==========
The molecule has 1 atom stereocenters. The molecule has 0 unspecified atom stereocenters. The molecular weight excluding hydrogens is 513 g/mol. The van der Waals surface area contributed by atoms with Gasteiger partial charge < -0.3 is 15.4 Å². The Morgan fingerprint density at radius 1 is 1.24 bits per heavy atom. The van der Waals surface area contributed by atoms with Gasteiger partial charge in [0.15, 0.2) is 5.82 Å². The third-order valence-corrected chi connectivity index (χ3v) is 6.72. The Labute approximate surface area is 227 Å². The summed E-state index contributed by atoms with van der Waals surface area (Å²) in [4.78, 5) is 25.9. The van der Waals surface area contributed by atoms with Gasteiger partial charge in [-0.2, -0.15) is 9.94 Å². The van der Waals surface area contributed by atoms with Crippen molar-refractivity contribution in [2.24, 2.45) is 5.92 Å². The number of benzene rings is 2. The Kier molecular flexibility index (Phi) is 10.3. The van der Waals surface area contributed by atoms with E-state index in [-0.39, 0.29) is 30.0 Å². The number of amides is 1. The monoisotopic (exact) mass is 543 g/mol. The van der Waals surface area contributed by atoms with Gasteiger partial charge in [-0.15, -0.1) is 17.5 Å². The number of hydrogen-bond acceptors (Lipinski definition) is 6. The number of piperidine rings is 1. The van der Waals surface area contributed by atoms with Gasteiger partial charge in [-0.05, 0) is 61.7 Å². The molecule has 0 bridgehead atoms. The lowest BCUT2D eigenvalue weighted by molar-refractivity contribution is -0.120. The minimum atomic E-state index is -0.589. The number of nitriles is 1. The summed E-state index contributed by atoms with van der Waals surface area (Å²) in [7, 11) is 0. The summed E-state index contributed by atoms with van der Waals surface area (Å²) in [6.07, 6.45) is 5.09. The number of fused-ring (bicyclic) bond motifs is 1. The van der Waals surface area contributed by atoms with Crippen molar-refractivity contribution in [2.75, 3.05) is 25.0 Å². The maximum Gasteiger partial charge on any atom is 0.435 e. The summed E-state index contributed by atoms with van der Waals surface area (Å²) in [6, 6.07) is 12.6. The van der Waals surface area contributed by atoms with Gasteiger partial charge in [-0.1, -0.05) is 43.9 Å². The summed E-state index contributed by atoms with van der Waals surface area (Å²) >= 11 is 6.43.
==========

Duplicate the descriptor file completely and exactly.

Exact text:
The molecule has 1 atom stereocenters. The molecule has 0 unspecified atom stereocenters. The molecular weight excluding hydrogens is 513 g/mol. The van der Waals surface area contributed by atoms with Gasteiger partial charge < -0.3 is 15.4 Å². The Morgan fingerprint density at radius 1 is 1.24 bits per heavy atom. The van der Waals surface area contributed by atoms with Gasteiger partial charge in [0.15, 0.2) is 5.82 Å². The third-order valence-corrected chi connectivity index (χ3v) is 6.72. The Labute approximate surface area is 227 Å². The summed E-state index contributed by atoms with van der Waals surface area (Å²) in [4.78, 5) is 25.9. The van der Waals surface area contributed by atoms with Gasteiger partial charge in [-0.2, -0.15) is 9.94 Å². The van der Waals surface area contributed by atoms with Crippen molar-refractivity contribution in [2.24, 2.45) is 5.92 Å². The number of benzene rings is 2. The Kier molecular flexibility index (Phi) is 10.3. The van der Waals surface area contributed by atoms with E-state index in [-0.39, 0.29) is 30.0 Å². The number of amides is 1. The monoisotopic (exact) mass is 543 g/mol. The van der Waals surface area contributed by atoms with Gasteiger partial charge in [-0.15, -0.1) is 17.5 Å². The number of hydrogen-bond acceptors (Lipinski definition) is 6. The number of piperidine rings is 1. The van der Waals surface area contributed by atoms with Gasteiger partial charge in [-0.05, 0) is 61.7 Å². The molecule has 0 bridgehead atoms. The lowest BCUT2D eigenvalue weighted by molar-refractivity contribution is -0.120. The minimum atomic E-state index is -0.589. The number of nitriles is 1. The summed E-state index contributed by atoms with van der Waals surface area (Å²) in [7, 11) is 0. The summed E-state index contributed by atoms with van der Waals surface area (Å²) in [6.07, 6.45) is 5.09. The number of fused-ring (bicyclic) bond motifs is 1. The van der Waals surface area contributed by atoms with Crippen molar-refractivity contribution in [2.75, 3.05) is 25.0 Å². The maximum Gasteiger partial charge on any atom is 0.435 e. The summed E-state index contributed by atoms with van der Waals surface area (Å²) in [6, 6.07) is 12.6. The van der Waals surface area contributed by atoms with Gasteiger partial charge in [-0.1, -0.05) is 43.9 Å². The summed E-state index contributed by atoms with van der Waals surface area (Å²) >= 11 is 6.43.